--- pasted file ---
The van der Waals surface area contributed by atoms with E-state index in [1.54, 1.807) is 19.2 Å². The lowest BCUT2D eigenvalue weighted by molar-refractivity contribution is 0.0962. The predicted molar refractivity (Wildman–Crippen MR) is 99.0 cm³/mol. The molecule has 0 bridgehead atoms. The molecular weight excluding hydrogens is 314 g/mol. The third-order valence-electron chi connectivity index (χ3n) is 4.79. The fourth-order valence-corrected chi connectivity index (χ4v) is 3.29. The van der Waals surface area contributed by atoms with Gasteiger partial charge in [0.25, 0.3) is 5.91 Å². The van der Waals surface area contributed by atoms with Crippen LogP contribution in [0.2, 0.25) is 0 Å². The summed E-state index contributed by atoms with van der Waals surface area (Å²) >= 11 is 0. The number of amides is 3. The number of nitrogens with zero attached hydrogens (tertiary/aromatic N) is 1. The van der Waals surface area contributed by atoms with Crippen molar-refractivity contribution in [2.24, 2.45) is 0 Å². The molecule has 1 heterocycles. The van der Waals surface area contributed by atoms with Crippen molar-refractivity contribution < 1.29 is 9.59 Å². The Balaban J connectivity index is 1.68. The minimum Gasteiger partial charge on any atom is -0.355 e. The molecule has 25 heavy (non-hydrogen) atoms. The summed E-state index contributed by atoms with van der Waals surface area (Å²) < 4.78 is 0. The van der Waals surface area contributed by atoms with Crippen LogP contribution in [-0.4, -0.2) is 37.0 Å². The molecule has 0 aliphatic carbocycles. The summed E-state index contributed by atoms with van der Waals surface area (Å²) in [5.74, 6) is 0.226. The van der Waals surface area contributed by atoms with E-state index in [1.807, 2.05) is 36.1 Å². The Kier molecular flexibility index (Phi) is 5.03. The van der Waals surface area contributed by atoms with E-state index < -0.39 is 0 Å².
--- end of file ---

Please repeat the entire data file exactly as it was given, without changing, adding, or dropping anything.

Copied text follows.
The van der Waals surface area contributed by atoms with E-state index in [1.54, 1.807) is 19.2 Å². The lowest BCUT2D eigenvalue weighted by molar-refractivity contribution is 0.0962. The predicted molar refractivity (Wildman–Crippen MR) is 99.0 cm³/mol. The molecule has 0 bridgehead atoms. The molecular weight excluding hydrogens is 314 g/mol. The third-order valence-electron chi connectivity index (χ3n) is 4.79. The fourth-order valence-corrected chi connectivity index (χ4v) is 3.29. The van der Waals surface area contributed by atoms with Gasteiger partial charge in [0.25, 0.3) is 5.91 Å². The van der Waals surface area contributed by atoms with Crippen LogP contribution in [0.2, 0.25) is 0 Å². The summed E-state index contributed by atoms with van der Waals surface area (Å²) >= 11 is 0. The number of amides is 3. The number of nitrogens with zero attached hydrogens (tertiary/aromatic N) is 1. The van der Waals surface area contributed by atoms with Crippen molar-refractivity contribution in [2.24, 2.45) is 0 Å². The molecule has 1 heterocycles. The van der Waals surface area contributed by atoms with Crippen molar-refractivity contribution < 1.29 is 9.59 Å². The Balaban J connectivity index is 1.68. The minimum Gasteiger partial charge on any atom is -0.355 e. The molecule has 25 heavy (non-hydrogen) atoms. The summed E-state index contributed by atoms with van der Waals surface area (Å²) < 4.78 is 0. The van der Waals surface area contributed by atoms with Crippen LogP contribution in [-0.4, -0.2) is 37.0 Å². The molecule has 0 aliphatic carbocycles. The summed E-state index contributed by atoms with van der Waals surface area (Å²) in [5.74, 6) is 0.226. The van der Waals surface area contributed by atoms with E-state index in [1.807, 2.05) is 36.1 Å². The Kier molecular flexibility index (Phi) is 5.03. The van der Waals surface area contributed by atoms with E-state index < -0.39 is 0 Å².